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Budget cuts forcing Arizona universities to seek surcharges

PHOENIX – The Arizona Board of Regents will once again consider a tuition surcharge or adding higher fees for certain academic programs to make up for lost funding.

On Tuesday, the presidents of Arizona State University, the University of Arizona and Northern Arizona University are expected to make their case for potential increases before a regents committee, and a proposal could go before the board as early as April.

“Everything’s on the table,” said Fred Boice, president of the Arizona Board of Regents.

Arizona State University is looking at a surcharge for all students, which would be temporary until state funding is restored.

A surcharge amount hasn’t been proposed but would likely “be in the hundreds, not the thousands” of dollars, said Betty Capaldi, ASU Provost.

The university is looking at raising fees for certain majors that are more expensive to offer, such as nursing.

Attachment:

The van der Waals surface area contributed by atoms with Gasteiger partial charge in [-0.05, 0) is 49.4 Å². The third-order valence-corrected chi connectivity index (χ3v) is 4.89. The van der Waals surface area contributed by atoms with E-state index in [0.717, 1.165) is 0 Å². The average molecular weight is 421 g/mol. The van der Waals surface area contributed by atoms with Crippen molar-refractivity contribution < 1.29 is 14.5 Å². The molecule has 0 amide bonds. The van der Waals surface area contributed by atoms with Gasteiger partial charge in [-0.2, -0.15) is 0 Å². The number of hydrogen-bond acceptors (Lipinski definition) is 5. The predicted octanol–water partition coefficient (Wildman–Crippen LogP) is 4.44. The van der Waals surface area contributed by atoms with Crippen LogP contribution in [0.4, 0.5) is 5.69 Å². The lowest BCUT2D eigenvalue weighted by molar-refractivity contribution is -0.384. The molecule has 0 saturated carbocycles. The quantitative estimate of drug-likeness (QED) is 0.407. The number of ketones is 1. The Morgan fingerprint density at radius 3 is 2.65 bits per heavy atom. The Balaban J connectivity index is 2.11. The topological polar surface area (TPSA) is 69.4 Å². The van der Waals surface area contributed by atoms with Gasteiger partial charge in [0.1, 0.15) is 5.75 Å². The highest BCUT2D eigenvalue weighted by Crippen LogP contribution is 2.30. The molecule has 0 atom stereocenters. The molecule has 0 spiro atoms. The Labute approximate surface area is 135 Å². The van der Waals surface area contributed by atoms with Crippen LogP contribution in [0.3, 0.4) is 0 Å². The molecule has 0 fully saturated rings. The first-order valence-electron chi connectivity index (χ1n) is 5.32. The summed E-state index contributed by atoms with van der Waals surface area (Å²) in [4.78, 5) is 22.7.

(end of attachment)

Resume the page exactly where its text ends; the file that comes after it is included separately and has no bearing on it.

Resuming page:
Northern Arizona University is considering a tuition surcharge or charging more for certain programs. NAU President John Haeger said the surcharge could run between $200 and $300, although he still wants student input before proposing an amount.

The University of Arizona is looking at adding more student fees or increasing existing fees but is not looking at a tuition surcharge.

The regents had already approved a fall 2009 increase in December that pushed in-state tuition and fees past the $6,000 mark for the first time for new Arizona freshmen.

The state’s financial situation has deteriorated further since the hike and resulted in another round of funding cuts.

Cash from the federal economic stimulus package may soften the impact.

But Boice isn’t hopeful that the stimulus aid will be enough to head off some sort of increase for students.

“It’s one-time money,” he said of the stimulus. “Then in a year, two years, it goes away.”

Talk of a second potential tuition hike this fall is proving unpopular with students.

University officials said they have few alternatives.

“We need students to help with some of the gap, too,” ASU’s Capaldi said.

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